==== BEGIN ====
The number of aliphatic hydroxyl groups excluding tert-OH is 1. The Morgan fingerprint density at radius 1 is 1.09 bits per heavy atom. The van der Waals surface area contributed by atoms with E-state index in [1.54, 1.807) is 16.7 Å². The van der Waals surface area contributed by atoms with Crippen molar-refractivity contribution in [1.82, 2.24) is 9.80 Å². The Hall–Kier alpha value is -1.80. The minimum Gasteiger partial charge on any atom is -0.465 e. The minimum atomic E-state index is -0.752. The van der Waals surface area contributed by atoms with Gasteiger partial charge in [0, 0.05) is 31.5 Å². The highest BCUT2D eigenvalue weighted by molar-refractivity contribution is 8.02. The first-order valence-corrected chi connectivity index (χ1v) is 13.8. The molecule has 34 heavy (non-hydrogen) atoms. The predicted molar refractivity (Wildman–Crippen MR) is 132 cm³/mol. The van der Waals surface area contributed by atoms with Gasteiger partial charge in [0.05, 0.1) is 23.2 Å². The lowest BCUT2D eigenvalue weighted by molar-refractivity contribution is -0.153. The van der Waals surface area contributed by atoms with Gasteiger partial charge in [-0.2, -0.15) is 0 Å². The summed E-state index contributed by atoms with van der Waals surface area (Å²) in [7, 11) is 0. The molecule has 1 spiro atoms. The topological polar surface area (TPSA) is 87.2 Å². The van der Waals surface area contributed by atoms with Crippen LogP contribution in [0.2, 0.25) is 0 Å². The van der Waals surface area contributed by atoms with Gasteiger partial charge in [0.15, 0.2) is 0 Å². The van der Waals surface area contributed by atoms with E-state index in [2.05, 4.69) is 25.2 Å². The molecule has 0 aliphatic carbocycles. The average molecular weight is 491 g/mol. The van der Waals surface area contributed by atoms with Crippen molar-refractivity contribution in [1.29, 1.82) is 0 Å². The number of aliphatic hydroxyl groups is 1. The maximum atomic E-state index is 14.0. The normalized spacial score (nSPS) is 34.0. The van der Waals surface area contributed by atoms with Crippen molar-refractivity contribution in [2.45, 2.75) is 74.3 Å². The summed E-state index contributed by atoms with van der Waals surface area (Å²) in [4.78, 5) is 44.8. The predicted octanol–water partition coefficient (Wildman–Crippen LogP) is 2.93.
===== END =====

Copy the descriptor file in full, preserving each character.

The number of aliphatic hydroxyl groups excluding tert-OH is 1. The Morgan fingerprint density at radius 1 is 1.09 bits per heavy atom. The van der Waals surface area contributed by atoms with E-state index in [1.54, 1.807) is 16.7 Å². The van der Waals surface area contributed by atoms with Crippen molar-refractivity contribution in [1.82, 2.24) is 9.80 Å². The Hall–Kier alpha value is -1.80. The minimum Gasteiger partial charge on any atom is -0.465 e. The minimum atomic E-state index is -0.752. The van der Waals surface area contributed by atoms with Gasteiger partial charge in [0, 0.05) is 31.5 Å². The highest BCUT2D eigenvalue weighted by molar-refractivity contribution is 8.02. The first-order valence-corrected chi connectivity index (χ1v) is 13.8. The molecule has 34 heavy (non-hydrogen) atoms. The predicted molar refractivity (Wildman–Crippen MR) is 132 cm³/mol. The van der Waals surface area contributed by atoms with Gasteiger partial charge in [0.05, 0.1) is 23.2 Å². The lowest BCUT2D eigenvalue weighted by molar-refractivity contribution is -0.153. The van der Waals surface area contributed by atoms with Gasteiger partial charge in [-0.2, -0.15) is 0 Å². The summed E-state index contributed by atoms with van der Waals surface area (Å²) in [7, 11) is 0. The molecule has 1 spiro atoms. The topological polar surface area (TPSA) is 87.2 Å². The van der Waals surface area contributed by atoms with Crippen LogP contribution in [0.2, 0.25) is 0 Å². The van der Waals surface area contributed by atoms with Gasteiger partial charge in [0.15, 0.2) is 0 Å². The van der Waals surface area contributed by atoms with E-state index in [2.05, 4.69) is 25.2 Å². The molecule has 0 aliphatic carbocycles. The average molecular weight is 491 g/mol. The van der Waals surface area contributed by atoms with Crippen molar-refractivity contribution in [1.29, 1.82) is 0 Å². The number of aliphatic hydroxyl groups is 1. The maximum atomic E-state index is 14.0. The normalized spacial score (nSPS) is 34.0. The van der Waals surface area contributed by atoms with Crippen molar-refractivity contribution in [2.45, 2.75) is 74.3 Å². The summed E-state index contributed by atoms with van der Waals surface area (Å²) in [4.78, 5) is 44.8. The predicted octanol–water partition coefficient (Wildman–Crippen LogP) is 2.93.